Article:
What the Depreciation of the Chinese Yuan Means for U.S. Manufacturers

China is currently experiencing a downturn in their economy which recently led to the surprising move by the Chinese government to devalue the Yuan. While this development caught many people off-guard, the world now watches to see what will happen next. Most U.S. and global economists agree that this move will have an impact on manufactured industry imports and exports. Analysts argue whether China’s decision is an attempt to ultimately save their economy by improving exports, maintaining manufacturing workforce sizes, and preventing further losses or whether the move is purely an attempt to further internationalize the currency. Though it may still be too early to predict how this impact will directly affect U.S. manufacturers, it is important to look at the possibilities of what could happen over the long term.

Possible Further Depreciation

In a worst case scenario, further depreciation could mean lower costs for imports but rising costs in U.S. export trade, eventually widening the trade gap between the U.S. and China. Pressure on China from U.S. politicians and businesses would rise as arguments to appreciate the currency increase. The move also potentially creates increased competition for China’s manufacturing neighbors. A cheaper Yuan makes Chinese goods relatively more competitive against other ASEAN countries raising the risk that those competing countries devalue their currencies, as well. Along with Japan and Europe, there’s been a push worldwide to depress currencies and raise exports. This has pushed the U.S. Dollar to its highest point in years. A stronger U.S. dollar could mean lower earnings in the U.S. which could hamper U.S. growth. And finally, further depreciation would throw water on the Fed’s plan to raise interest rates which would add additional pressure to the U.S. Dollar and potentially further hamper exports.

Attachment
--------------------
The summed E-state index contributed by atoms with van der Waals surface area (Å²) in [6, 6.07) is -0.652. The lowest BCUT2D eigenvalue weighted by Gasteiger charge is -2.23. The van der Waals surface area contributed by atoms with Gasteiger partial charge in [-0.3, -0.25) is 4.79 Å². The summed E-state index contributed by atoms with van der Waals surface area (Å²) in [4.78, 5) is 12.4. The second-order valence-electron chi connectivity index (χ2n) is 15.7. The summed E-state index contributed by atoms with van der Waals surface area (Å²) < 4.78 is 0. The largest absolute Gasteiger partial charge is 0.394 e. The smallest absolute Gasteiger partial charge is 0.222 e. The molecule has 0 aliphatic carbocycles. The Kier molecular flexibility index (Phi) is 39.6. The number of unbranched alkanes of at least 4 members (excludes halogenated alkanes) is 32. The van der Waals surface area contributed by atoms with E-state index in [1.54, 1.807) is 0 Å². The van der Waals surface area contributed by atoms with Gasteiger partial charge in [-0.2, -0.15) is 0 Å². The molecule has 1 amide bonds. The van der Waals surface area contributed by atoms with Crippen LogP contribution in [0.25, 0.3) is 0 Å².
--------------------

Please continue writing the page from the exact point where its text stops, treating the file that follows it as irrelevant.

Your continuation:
Economic Recovery in China

Though the yuan devaluation is very small, when it is converted to other global currencies, the impact can be tremendous. However, there is hope that China’s downturn will be very short-lived and recovery will eventually take place. Some speculate the devaluation rate compared to the U.S. dollar is not large enough to off-set exports or the U.S. economy in the short term. In the best case scenario, China would recover and continue to boom, causing other global economies to boom as well. Or even if the devaluation remains unchanged, the impact on U.S. manufacturing could be minor with little effect on the economy. Overall, as it stands today, there is still no cause for alarm since it’s too early to predict what China’s next decisive move will be and what that will mean for manufacturers.

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